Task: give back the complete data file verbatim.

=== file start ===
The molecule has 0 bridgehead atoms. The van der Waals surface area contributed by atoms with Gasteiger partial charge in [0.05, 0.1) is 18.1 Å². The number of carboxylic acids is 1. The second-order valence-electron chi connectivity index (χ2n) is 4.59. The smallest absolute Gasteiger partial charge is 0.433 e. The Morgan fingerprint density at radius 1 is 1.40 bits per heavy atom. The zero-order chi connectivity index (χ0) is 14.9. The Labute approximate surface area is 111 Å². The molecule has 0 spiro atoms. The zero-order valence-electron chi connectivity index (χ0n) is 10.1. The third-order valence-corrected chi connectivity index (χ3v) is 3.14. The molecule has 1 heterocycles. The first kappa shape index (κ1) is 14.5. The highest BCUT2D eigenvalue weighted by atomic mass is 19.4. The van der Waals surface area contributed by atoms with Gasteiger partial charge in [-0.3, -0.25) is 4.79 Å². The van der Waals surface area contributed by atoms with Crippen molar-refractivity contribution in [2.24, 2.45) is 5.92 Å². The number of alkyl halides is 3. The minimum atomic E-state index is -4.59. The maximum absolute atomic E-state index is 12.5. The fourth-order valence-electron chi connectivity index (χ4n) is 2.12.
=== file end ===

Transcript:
The molecule has 0 bridgehead atoms. The van der Waals surface area contributed by atoms with Gasteiger partial charge in [0.05, 0.1) is 18.1 Å². The number of carboxylic acids is 1. The second-order valence-electron chi connectivity index (χ2n) is 4.59. The smallest absolute Gasteiger partial charge is 0.433 e. The Morgan fingerprint density at radius 1 is 1.40 bits per heavy atom. The zero-order chi connectivity index (χ0) is 14.9. The Labute approximate surface area is 111 Å². The molecule has 0 spiro atoms. The zero-order valence-electron chi connectivity index (χ0n) is 10.1. The third-order valence-corrected chi connectivity index (χ3v) is 3.14. The molecule has 1 heterocycles. The first kappa shape index (κ1) is 14.5. The highest BCUT2D eigenvalue weighted by atomic mass is 19.4. The van der Waals surface area contributed by atoms with Gasteiger partial charge in [-0.3, -0.25) is 4.79 Å². The van der Waals surface area contributed by atoms with Crippen molar-refractivity contribution in [2.24, 2.45) is 5.92 Å². The number of alkyl halides is 3. The minimum atomic E-state index is -4.59. The maximum absolute atomic E-state index is 12.5. The fourth-order valence-electron chi connectivity index (χ4n) is 2.12.